Kent City Council incumbent Toni Troutner, left, and challenger Cliff Cawthon participate in a Candidates Forum on July 1 hosted by the Kent Chamber of Commerce at Alki Bakery Cafe. STEVE HUNTER, Kent Reporter

Kent City Council incumbent Toni Troutner, left, and challenger Cliff Cawthon participate in a Candidates Forum on July 1 hosted by the Kent Chamber of Commerce at Alki Bakery Cafe. STEVE HUNTER, Kent Reporter

Kent City Council candidates debate hiring more police officers

Troutner, Cawthon, Fincher, Cairnes deliver their opinions

Whether or not Kent should hire more police officers drew a range of responses from two City Council incumbents and the candidates challenging them.

Hire more, bring on specialists and end the corruption were among the responses at a Candidates Forum hosted by the Kent Chamber of Commerce July 1 at the Alki Bakery Cafe

The council race among incumbent Brenda Fincher and challengers Brad Cairnes and Larry Hussey is on the Aug. 3 primary election ballot because it has more than two candidates. The two with the most votes will advance to the Nov. 2 general election. King County Elections will mail primary ballots July 14.

Voters will choose between incumbent Toni Troutner and challenger Cliff Cawthon on the Nov. 2 ballot. Councilmember Satwinder Kaur is running unopposed for a second term.

“When the criminals are the police, there’s a problem,” said Cairnes, who works as a magician. “Folks, there is something going on in our police department not just in Kent but in this region that you don’t know about. There are officers acting outside their oath of their office.

“If they are using their position for personal gain, it doesn’t matter how many cops you got. The only reason I jumped in this race is because I didn’t see anybody talking about or addressing that issue. If you honor me with your vote, I will handle that situation.”

Cairnes didn’t mention any specific violations by officers. Cairnes is the son of Jack Cairnes, a Kent Republican who represented House District 47 in Olympia for 10 years until Pat Sullivan defeated him in 2004.

Fincher, who has won two elections since she was appointed by the council in 2014 to replace Ken Sharp, said the police department needs more specialists to respond to calls.

“It depends on what the police are going to be doing as to whether they need to hire more,” Fincher said. “I would like to see a domestic violence specialist. We need more, but we also need other services to help make sure they can do the job they need to do. We need to have the correct people there and reassigning some of those tasks, so we have them to show up when there is a break in (at a business).”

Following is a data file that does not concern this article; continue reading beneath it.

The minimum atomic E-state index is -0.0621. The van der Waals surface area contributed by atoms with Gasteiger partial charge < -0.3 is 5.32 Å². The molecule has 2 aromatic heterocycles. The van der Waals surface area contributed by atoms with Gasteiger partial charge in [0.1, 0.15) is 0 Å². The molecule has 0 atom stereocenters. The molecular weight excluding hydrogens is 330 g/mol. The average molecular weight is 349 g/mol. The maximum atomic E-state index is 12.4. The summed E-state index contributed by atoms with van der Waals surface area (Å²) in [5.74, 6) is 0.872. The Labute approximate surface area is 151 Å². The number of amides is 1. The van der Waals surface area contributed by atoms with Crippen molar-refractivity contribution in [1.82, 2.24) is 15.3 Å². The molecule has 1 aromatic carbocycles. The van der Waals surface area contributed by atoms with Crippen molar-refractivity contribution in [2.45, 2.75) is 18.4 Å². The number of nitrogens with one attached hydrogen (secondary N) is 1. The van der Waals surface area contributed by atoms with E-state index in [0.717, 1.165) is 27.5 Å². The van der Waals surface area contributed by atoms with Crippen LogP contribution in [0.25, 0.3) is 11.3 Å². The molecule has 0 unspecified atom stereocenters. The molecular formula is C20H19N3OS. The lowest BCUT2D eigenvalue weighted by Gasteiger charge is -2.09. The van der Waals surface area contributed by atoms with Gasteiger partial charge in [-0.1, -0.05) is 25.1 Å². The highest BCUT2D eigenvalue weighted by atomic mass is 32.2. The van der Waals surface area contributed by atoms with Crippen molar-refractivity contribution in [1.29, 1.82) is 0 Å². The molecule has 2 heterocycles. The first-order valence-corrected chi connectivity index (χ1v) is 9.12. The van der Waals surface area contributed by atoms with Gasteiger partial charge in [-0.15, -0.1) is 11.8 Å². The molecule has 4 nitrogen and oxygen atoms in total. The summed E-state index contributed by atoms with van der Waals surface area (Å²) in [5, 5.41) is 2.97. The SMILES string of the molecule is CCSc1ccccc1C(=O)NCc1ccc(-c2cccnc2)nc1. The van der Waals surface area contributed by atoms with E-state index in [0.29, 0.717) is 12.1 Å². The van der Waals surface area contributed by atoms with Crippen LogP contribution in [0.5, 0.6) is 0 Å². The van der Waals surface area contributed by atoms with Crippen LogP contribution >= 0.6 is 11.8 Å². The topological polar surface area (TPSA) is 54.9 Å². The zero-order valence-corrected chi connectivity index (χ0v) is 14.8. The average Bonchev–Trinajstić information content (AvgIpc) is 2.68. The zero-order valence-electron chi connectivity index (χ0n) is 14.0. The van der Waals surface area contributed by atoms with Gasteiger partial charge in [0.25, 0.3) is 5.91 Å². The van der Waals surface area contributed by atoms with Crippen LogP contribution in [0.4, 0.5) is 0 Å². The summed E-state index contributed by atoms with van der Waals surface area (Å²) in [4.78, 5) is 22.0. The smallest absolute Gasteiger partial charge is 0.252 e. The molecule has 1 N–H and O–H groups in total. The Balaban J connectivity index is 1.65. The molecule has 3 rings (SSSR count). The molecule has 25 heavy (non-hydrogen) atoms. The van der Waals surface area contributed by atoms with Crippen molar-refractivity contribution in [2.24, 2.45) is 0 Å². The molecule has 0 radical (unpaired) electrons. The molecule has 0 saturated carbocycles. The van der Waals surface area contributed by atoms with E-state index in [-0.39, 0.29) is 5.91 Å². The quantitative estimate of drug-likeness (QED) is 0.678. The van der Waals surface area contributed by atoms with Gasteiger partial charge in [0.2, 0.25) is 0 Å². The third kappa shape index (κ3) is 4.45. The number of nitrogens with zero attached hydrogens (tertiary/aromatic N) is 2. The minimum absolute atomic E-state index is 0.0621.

The question asked to candidates in addition to hiring more officers or not was how to keep a local business owner in town who said he wants to leave because of the high crime rate.

Fincher said the duties of officers need to be addressed.

“I don’t think of it as defunding. …it’s making sure they have the tools to do the job, and some of those tools are other people or other tactics.”

Hussey did not attend the forum. He provided a short statement to the chamber to read at the forum.

“I am currently boycotting the COVID-19 vaccination until the joints for jabs program has ended,” Hussey said. “It allows 18 year olds to get a free vaccination and a free marijuana product. I am not even a parent and that scares me.”

Hussey then asked the business community for their vote.

Troutner vs. Cawthon

Troutner, the current council president, is seeking a second four-year term.

“Absolutely, 100% I support hiring more police,” Troutner said.

Troutner said she supported the 2018 measure that would have hiked utility taxes (electric, natural gas, cable, phone) to 8% from 6% to pay for about 23 more officers by bringing in about $4.5 million per year. Voters rejected that measure by 57 to 43 percent.

She said if that measure were on the ballot again, she would support it. Mayor Dana Ralph considered a few times to bring the measure back for a council vote to send to voters, but then changed her mind.

Police Chief Rafael Padilla has said he would like to increase the number of officers to about 195 from the current 165.

“A lot of crime is happening because of prosecution not doing anything about it,” Troutner said. “We need to hold these criminals accountable and we need to make sure they are not out there committing these crimes over and over again and that our businesses feel safe.”

Cawthon, a Bellevue College political science professor, said the police department needs more specialists to address domestic violence and mental health incidents.

“We need specialists to get homeless folks to services they need,” Cawthon said. “Nonprofit folks are looking for more support that the city doesn’t provide and they go to the county. We need to invest in more specialists.”

Cawthon said looking at the duties of officers and specialists could help reduce crime at businesses and keep owners in town.

“We don’t just need outreach, we need to figure out what’s happening,” he said. “When homeless walk on your street is one thing, breaking into that business is another.”

He prefers having specialists rather than officers to respond to certain incidents.

“If we have police officers who are acting as case managers to address homelessness versus responding to that break in, I think we mix the priorities there so we need to right size our law enforcement agency,” Cawthon said.


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